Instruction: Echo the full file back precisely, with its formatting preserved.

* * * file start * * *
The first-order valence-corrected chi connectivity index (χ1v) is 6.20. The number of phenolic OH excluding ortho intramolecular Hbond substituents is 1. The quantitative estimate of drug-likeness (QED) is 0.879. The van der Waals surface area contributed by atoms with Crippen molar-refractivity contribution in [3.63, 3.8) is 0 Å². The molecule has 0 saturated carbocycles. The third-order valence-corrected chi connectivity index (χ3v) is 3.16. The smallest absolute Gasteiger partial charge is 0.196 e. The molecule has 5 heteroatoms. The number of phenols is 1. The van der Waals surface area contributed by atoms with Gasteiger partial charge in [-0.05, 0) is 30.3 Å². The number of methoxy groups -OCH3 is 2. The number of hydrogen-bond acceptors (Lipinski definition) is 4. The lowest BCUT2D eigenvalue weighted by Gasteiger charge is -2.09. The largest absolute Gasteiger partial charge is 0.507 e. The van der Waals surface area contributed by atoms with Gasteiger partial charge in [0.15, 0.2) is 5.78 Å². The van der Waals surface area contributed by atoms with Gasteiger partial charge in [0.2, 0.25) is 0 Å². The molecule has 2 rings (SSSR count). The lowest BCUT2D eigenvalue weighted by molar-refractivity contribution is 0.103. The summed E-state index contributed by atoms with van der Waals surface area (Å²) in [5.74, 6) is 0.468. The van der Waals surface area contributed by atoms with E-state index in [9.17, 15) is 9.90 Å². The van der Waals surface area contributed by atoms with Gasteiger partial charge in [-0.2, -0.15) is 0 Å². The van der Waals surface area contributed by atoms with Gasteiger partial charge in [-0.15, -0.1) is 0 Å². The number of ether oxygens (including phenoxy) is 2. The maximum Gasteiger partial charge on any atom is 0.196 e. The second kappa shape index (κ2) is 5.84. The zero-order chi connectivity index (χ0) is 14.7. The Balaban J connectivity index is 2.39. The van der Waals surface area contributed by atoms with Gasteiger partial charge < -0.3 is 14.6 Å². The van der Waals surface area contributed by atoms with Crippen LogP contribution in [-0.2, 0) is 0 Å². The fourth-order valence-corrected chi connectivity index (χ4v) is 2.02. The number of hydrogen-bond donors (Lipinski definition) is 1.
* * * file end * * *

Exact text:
The first-order valence-corrected chi connectivity index (χ1v) is 6.20. The number of phenolic OH excluding ortho intramolecular Hbond substituents is 1. The quantitative estimate of drug-likeness (QED) is 0.879. The van der Waals surface area contributed by atoms with Crippen molar-refractivity contribution in [3.63, 3.8) is 0 Å². The molecule has 0 saturated carbocycles. The third-order valence-corrected chi connectivity index (χ3v) is 3.16. The smallest absolute Gasteiger partial charge is 0.196 e. The molecule has 5 heteroatoms. The number of phenols is 1. The van der Waals surface area contributed by atoms with Gasteiger partial charge in [-0.05, 0) is 30.3 Å². The number of methoxy groups -OCH3 is 2. The number of hydrogen-bond acceptors (Lipinski definition) is 4. The lowest BCUT2D eigenvalue weighted by Gasteiger charge is -2.09. The largest absolute Gasteiger partial charge is 0.507 e. The van der Waals surface area contributed by atoms with Gasteiger partial charge in [0.15, 0.2) is 5.78 Å². The van der Waals surface area contributed by atoms with Gasteiger partial charge in [0.2, 0.25) is 0 Å². The molecule has 2 rings (SSSR count). The lowest BCUT2D eigenvalue weighted by molar-refractivity contribution is 0.103. The summed E-state index contributed by atoms with van der Waals surface area (Å²) in [5.74, 6) is 0.468. The van der Waals surface area contributed by atoms with E-state index in [9.17, 15) is 9.90 Å². The van der Waals surface area contributed by atoms with Gasteiger partial charge in [-0.2, -0.15) is 0 Å². The van der Waals surface area contributed by atoms with Gasteiger partial charge in [-0.15, -0.1) is 0 Å². The number of ether oxygens (including phenoxy) is 2. The maximum Gasteiger partial charge on any atom is 0.196 e. The second kappa shape index (κ2) is 5.84. The zero-order chi connectivity index (χ0) is 14.7. The Balaban J connectivity index is 2.39. The van der Waals surface area contributed by atoms with Gasteiger partial charge < -0.3 is 14.6 Å². The van der Waals surface area contributed by atoms with Crippen LogP contribution in [-0.2, 0) is 0 Å². The fourth-order valence-corrected chi connectivity index (χ4v) is 2.02. The number of hydrogen-bond donors (Lipinski definition) is 1.